“This analysis confirms the far-reaching impact of Alabama’s bioscience industries throughout the state, and demonstrates why we continue to pursue strategies that allow the sector to continue to grow and create even more high-caliber jobs across the state,” said Blair King, president-elect of BioAlabama and manager of economic development and existing industry at Alabama Power Co.


    The foundations of Alabama’s bioscience research rest on the work conducted by the University of Alabama at Birmingham (UAB), Southern Research, the HudsonAlpha Institute for Biotechnology, and the University of South Alabama’s Mitchell Cancer Institute.

    Their specialties of these organizations include drug discovery and development, genomics, and personalized medicine. They also frequently engage in collaborations such as the Alabama Drug Discovery Alliance, a partnership between UAB and Southern Research that has developed a pipeline of potential therapeutics for diseases such as cancer and diabetes.

    Alabama is also home to multinational companies involved in pharmaceutical and medical device manufacturing. In March, Germany’s Evonik, for example, announced plans to expand production of biomaterials and launch a Global Competence Center for Medical Devices at its Birmingham facility.

    “Evonik’s investments in the Birmingham site reflect its commitment to the medical device and drug delivery business as well as the city of Birmingham and its history of world-class medical research and technology,” said Kel Boisvert, Birmingham site manager for Evonik.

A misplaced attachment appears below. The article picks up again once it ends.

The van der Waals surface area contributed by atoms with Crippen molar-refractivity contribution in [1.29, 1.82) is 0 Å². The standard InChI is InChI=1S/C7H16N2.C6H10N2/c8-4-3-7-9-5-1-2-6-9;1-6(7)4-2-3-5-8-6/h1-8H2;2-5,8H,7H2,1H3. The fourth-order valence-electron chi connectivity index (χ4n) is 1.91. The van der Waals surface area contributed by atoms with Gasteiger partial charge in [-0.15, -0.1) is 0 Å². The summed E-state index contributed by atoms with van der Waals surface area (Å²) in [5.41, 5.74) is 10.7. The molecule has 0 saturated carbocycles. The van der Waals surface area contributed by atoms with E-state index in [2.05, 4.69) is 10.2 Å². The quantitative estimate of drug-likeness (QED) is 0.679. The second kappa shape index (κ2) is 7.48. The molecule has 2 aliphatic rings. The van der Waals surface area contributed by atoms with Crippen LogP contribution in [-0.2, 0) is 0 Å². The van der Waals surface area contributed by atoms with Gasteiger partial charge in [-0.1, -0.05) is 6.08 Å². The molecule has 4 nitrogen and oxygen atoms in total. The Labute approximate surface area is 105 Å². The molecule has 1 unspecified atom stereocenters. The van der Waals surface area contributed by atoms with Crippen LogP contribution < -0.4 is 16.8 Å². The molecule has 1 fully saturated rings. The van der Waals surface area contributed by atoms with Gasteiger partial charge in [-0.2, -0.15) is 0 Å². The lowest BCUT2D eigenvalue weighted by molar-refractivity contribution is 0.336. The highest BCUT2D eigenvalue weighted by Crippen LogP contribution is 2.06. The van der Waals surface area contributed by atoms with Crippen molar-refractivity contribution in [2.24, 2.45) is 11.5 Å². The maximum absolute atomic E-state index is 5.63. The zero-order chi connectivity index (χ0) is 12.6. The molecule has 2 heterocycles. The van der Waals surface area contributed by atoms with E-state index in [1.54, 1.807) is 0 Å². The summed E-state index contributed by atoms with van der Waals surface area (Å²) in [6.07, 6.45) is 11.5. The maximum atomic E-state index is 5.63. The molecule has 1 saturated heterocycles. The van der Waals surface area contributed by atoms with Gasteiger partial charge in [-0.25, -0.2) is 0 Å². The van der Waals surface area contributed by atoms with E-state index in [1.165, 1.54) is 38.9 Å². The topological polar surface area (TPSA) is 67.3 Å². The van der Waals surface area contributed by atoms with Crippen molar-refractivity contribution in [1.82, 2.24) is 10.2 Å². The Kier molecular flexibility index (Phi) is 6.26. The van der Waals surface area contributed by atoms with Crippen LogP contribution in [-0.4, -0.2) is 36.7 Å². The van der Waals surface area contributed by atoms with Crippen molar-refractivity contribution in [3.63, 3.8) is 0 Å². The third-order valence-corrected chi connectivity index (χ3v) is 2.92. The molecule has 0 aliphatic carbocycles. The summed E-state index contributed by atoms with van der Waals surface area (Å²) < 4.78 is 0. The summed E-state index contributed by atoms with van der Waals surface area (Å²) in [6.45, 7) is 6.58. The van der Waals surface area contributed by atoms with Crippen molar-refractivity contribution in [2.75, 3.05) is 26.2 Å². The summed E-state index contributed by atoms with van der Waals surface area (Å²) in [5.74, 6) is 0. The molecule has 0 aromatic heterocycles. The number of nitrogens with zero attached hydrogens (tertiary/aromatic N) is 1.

Other manufacturers operating in the state include Kowa Pharmaceuticals (Montgomery), Nektar Therapeutics (Huntsville), Baxter and Pharmavite (both Opelika), and Oxford Pharmaceuticals, Avanti Polar Lipids and Biohorizons (all Birmingham).

    At the same time, a number of innovative startup companies have sprung up in Alabama, with many of them based at HudsonAlpha and Birmingham’s Innovation Depot, the Southeast’s largest technology business incubator.

    Promising startups include Birmingham’s Blondin Bioscience, Huntsville’s GeneCapture, Mobile’s Swift Biotech and Auburn’s Vitruvias Therapeutics.

    “We are fortunate to have started our business in Alabama because we have benefitted from the highly collaborative entrepreneurial spirit throughout the state, including Alabama Launchpad and the various Small Business Development Centers, and especially our connection with HudsonAlpha and the University of Alabama in Huntsville,” said BioAlabama President Peggy Sammon, CEO and co-founder of GeneCapture.

    “We have been able to find highly skilled molecular biologists, chemical engineers, optical engineers and lab specialists,” she added. “Our membership in BioAlabama has connected us with other scientists and business professionals who have significantly helped us advance our business plan.”